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Seeking Support for Open Internet, FCC Chairman Plays the Cable Card

In speech to broadcasters, Wheeler likens web regulations to must-carry rules

Updated 10:15 a.m. PDT LAS VEGAS — FCC chairman Tom Wheeler courted broadcasters’ support for the FCC’s Open Internet rules in his keynote address to the National Assn. of Broadcasters Wednesday, comparing the government’s plans with “must carry” rules broadcasters have advocated and supported.

“Broadcasters have always been concerned about gatekeepers. The must carry rules are a manifestation of that concern. It was that kind of sensitivity that has led us to focus on maintaining an open Internet,” said Wheeler. “The Open Internet order safeguards an increasingly important distribution channel for your most important product – local news and information.  It assures that your use of the Internet will be free from the risk of discrimination or hold up by a gatekeeper. Again, I liken this to the concept behind must carry – updated for the 21st century.”

Continuing, Wheeler effectively played the cable card, hinting that if control of the Internet were left to the Internet Service Providers — typically the cable companies the broadcasters count as bitter rivals — they might find themselves shut out.

“Your goals as an important and innovative public service provider and our Open Internet goals are the same: When you want to offer something over the Internet, no one should stand in your way,” he said. “Least of all, no one should stand between you and the consumers who will benefit from your service. I believe, by the way, this is equally applicable for both radio and television.”

Smith spoke to reporters after Wheeler’s speech. “The NAB has not taken a position on net neutrality. Some of my members are for it, some of my members are against it, and I’m with my members,” he said with a laugh.

Wheeler noted that the FCC’s annual Video Competition Report said pay TV subscriptions were down for the first time since the FCC began issuing the report, and that consumption of over-the-air TV was up, along with OTT streaming. “I expect that we also will see more broadcast channels incorporated into OTT service offerings,” said Wheeler.

Wheeler also voiced his support for a proposal to allow foreign ownership of broadcast properties above the current 25% cap. He cited “benefits including additional inbound investment possibilities and potential reciprocal treatment in our foreign trade and investment activities.”

“I am optimistic that this is an opportunity that we will grasp successfully,” he said. Smith called Wheeler’s support for the proposal “a positive.”

Wheeler spent much of his speech outlining plans for next year’s voluntary spectrum auction, which had been a source of considerable friction with the NAB in years past. This auction will give TV stations the chance to move their spot on the dial or give up some spectrum to make room for more wireless services. Wheeler recounted that the recent AWS-3 spectrum auction had generated “a record-shattering $41 billion in net bids,” confirming the strong demand for more spectrum for wireless broadband. He rejected suggestions that the auction strained the financial capability of bidders, saying he expected AT&T, T-Mobile and Dish to all participate, as well as nontraditional bidders.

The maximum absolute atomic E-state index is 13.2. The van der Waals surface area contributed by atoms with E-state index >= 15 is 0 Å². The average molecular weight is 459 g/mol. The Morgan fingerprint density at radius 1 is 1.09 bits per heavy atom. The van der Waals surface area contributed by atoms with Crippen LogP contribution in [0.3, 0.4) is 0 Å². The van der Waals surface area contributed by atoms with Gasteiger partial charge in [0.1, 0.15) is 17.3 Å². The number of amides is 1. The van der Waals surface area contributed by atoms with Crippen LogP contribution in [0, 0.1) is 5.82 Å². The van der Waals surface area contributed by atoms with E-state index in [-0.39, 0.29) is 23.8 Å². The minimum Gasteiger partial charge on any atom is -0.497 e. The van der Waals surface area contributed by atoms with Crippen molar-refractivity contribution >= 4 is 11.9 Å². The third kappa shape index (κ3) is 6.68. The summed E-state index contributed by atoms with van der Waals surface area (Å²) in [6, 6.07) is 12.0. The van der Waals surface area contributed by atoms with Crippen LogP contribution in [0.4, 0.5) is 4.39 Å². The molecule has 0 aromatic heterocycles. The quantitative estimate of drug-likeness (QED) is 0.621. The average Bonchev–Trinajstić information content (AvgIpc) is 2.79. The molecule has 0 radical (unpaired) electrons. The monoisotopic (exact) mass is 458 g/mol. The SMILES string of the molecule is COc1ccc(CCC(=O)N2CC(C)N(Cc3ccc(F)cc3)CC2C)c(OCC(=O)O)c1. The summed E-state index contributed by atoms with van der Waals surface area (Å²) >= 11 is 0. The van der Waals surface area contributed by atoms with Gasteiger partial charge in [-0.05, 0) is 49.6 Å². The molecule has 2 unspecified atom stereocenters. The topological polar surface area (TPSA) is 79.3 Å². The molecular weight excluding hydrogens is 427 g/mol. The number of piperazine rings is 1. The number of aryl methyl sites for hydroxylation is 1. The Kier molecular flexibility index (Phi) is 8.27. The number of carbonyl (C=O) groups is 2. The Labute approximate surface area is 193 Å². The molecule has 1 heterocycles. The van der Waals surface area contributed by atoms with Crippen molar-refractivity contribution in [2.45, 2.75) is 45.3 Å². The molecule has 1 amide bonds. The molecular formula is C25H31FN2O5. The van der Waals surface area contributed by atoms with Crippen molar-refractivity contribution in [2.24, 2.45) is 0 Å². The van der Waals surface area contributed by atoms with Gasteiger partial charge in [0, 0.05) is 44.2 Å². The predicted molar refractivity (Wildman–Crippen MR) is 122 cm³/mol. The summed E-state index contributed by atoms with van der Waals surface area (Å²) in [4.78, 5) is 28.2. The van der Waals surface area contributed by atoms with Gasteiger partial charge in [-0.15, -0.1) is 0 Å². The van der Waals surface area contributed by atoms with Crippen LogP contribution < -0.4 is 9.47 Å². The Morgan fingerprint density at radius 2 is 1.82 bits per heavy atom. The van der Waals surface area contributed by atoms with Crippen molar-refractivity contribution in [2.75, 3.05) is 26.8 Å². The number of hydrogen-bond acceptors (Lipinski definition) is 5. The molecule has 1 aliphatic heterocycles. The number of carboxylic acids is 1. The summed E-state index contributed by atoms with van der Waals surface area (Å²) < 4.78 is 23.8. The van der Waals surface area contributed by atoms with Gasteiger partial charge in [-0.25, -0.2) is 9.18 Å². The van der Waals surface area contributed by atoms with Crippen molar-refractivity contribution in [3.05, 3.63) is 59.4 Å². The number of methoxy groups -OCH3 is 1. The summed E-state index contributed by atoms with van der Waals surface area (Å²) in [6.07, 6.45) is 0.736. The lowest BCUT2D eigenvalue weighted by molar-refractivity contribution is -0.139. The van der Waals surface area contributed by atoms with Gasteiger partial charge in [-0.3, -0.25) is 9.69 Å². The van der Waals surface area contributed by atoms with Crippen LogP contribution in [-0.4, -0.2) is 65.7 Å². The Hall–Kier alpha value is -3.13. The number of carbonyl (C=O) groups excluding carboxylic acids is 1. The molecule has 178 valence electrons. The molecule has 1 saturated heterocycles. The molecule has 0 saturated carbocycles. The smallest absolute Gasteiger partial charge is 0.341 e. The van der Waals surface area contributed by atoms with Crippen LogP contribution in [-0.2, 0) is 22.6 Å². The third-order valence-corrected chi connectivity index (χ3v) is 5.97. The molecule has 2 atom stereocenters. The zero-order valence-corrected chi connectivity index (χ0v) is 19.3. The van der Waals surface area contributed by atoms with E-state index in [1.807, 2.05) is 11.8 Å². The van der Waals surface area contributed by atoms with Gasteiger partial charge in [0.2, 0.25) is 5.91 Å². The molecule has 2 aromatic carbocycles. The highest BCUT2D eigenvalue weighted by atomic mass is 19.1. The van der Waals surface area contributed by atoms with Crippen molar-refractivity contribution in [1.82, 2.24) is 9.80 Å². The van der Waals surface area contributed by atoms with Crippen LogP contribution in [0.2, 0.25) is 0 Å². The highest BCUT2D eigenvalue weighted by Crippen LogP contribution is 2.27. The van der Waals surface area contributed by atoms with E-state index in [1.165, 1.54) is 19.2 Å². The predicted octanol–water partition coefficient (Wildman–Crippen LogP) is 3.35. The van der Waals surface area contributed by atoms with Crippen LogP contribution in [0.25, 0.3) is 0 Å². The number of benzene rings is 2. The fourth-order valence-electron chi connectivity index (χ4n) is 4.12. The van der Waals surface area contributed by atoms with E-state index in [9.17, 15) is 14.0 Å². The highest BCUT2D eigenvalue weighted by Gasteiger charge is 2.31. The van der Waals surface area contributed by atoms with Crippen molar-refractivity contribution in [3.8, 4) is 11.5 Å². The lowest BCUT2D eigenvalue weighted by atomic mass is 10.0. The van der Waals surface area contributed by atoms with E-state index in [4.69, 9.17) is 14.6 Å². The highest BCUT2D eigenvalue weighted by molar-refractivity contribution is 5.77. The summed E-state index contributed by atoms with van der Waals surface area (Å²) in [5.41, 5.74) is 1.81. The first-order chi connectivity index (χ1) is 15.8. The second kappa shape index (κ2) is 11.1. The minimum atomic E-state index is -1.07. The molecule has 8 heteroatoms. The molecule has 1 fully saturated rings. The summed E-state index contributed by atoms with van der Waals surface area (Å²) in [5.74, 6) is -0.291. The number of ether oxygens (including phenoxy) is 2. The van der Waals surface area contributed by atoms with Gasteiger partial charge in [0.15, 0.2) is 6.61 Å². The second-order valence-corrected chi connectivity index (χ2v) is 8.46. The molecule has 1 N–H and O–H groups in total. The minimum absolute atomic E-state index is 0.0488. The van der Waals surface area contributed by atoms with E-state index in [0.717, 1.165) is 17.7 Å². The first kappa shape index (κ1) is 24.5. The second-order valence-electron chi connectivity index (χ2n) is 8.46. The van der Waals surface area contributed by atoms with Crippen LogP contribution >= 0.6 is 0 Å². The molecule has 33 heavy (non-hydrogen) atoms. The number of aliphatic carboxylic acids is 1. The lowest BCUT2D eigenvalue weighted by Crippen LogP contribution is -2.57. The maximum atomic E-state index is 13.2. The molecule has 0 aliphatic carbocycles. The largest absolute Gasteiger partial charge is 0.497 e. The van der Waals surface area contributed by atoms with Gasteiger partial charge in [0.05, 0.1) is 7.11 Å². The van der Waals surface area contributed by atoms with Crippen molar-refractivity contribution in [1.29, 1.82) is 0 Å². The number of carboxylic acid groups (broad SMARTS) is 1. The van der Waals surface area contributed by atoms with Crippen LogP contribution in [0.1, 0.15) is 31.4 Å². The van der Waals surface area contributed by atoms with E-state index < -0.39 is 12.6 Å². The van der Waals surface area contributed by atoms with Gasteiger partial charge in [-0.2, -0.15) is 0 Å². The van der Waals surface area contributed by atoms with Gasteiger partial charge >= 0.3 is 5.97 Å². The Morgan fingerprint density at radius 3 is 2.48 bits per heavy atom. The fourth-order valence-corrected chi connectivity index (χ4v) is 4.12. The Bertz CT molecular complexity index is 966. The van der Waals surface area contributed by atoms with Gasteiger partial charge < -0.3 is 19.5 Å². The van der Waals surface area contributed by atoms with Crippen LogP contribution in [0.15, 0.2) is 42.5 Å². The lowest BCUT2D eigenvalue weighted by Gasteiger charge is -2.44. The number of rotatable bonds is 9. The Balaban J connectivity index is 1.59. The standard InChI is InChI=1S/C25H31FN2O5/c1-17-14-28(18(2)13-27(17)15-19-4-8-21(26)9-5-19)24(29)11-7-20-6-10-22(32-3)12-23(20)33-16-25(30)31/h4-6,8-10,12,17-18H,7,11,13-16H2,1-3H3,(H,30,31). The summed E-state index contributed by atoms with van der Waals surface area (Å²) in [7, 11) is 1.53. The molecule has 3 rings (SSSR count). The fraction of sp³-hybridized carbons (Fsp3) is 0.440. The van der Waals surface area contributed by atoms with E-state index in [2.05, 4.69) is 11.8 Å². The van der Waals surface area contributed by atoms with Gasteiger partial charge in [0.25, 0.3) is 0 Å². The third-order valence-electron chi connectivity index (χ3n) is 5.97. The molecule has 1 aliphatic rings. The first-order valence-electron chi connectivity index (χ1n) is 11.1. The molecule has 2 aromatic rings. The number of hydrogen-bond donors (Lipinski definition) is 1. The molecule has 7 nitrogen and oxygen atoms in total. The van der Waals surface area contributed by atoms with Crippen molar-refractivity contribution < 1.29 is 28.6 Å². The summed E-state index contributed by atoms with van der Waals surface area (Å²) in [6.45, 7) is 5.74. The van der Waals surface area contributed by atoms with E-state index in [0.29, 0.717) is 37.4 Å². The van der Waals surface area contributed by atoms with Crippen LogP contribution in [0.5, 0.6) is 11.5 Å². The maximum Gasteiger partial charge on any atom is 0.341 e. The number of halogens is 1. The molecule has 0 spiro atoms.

The vast sums generated by the previous auction suggest that TV stations are sitting on an untapped fortune, and Wheeler cited Smith’s own reaction to the previous auction, when he said, “My members who are public companies, they have earnings calls to make, boards to report to, return on investment to investors, so they have to look at this now.” Wheeler added “Obviously, I agree.”

Smith said afterward: “And I appreciate the fact that (Wheeler) was responsive and sympathetic to my call to simplify the (incentive auction) rules. That will go a long way to allowing market forces to work as opposed to government predeterminations to be imposed. I think he signaled that he heard.”

Smith confirmed that there has been a thaw the sometimes chilly relationship between the NAB and FCC and chairman Wheeler. “I’m pleased to say that our workings with the FCC are dramatically improved from last year to this,” said Smith. Asked about reasons for the improved relations, he said, “I clearly think we were very helpful to them in getting issues resolved so the AWS auction could move forward, and I think he appreciated that, and it produced a number far greater than anyone had forecast. And I think that is a floor for the next auction, and that naturally will get the attention of an awful lot of broadcasters, who, again, if they’re public companies, they really do have a duty to at least investigate participation.”

“How many in the end do participate? The market will determine that. And the market should determine that, not the FCC.”

Wheeler’s praise of broadcasters’ public service role and importance to local communities could have been lifted from one of Smith’s addresses, while Smith’s show opening keynote Monday was less combative toward the FCC than in years past. Wheeler’s comment that “broadcasting is an important part of our future just as it has been an indispensable part of our past” mirrored Smith’s theme in that speech.

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